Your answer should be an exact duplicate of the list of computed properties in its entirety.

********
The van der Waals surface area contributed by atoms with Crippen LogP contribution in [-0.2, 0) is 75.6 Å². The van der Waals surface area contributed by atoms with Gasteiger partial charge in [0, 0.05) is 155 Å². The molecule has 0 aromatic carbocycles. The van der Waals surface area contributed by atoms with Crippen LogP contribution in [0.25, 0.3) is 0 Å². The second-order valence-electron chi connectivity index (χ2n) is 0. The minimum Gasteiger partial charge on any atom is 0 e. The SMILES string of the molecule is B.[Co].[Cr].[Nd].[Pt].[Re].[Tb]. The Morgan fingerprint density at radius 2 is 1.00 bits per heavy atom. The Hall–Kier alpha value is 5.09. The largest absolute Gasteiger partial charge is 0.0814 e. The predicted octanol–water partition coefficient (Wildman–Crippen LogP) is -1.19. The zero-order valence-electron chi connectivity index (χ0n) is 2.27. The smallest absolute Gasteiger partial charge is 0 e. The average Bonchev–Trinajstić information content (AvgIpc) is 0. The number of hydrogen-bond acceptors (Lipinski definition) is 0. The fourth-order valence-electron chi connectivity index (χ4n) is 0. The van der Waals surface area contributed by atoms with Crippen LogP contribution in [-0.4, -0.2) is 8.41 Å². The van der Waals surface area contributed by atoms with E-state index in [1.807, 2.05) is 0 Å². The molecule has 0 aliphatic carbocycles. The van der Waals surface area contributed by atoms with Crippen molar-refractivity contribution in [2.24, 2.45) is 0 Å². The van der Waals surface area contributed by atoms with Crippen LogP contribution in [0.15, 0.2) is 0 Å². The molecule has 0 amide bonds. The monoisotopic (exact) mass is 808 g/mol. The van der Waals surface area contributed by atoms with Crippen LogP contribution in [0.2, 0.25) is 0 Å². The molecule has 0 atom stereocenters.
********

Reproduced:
The van der Waals surface area contributed by atoms with Crippen LogP contribution in [-0.2, 0) is 75.6 Å². The van der Waals surface area contributed by atoms with Gasteiger partial charge in [0, 0.05) is 155 Å². The molecule has 0 aromatic carbocycles. The van der Waals surface area contributed by atoms with Crippen LogP contribution in [0.25, 0.3) is 0 Å². The second-order valence-electron chi connectivity index (χ2n) is 0. The minimum Gasteiger partial charge on any atom is 0 e. The SMILES string of the molecule is B.[Co].[Cr].[Nd].[Pt].[Re].[Tb]. The Morgan fingerprint density at radius 2 is 1.00 bits per heavy atom. The Hall–Kier alpha value is 5.09. The largest absolute Gasteiger partial charge is 0.0814 e. The predicted octanol–water partition coefficient (Wildman–Crippen LogP) is -1.19. The zero-order valence-electron chi connectivity index (χ0n) is 2.27. The smallest absolute Gasteiger partial charge is 0 e. The average Bonchev–Trinajstić information content (AvgIpc) is 0. The number of hydrogen-bond acceptors (Lipinski definition) is 0. The fourth-order valence-electron chi connectivity index (χ4n) is 0. The van der Waals surface area contributed by atoms with Crippen LogP contribution in [-0.4, -0.2) is 8.41 Å². The van der Waals surface area contributed by atoms with E-state index in [1.807, 2.05) is 0 Å². The molecule has 0 aliphatic carbocycles. The van der Waals surface area contributed by atoms with Crippen molar-refractivity contribution in [2.24, 2.45) is 0 Å². The van der Waals surface area contributed by atoms with Crippen LogP contribution in [0.15, 0.2) is 0 Å². The molecule has 0 amide bonds. The monoisotopic (exact) mass is 808 g/mol. The van der Waals surface area contributed by atoms with Crippen LogP contribution in [0.2, 0.25) is 0 Å². The molecule has 0 atom stereocenters.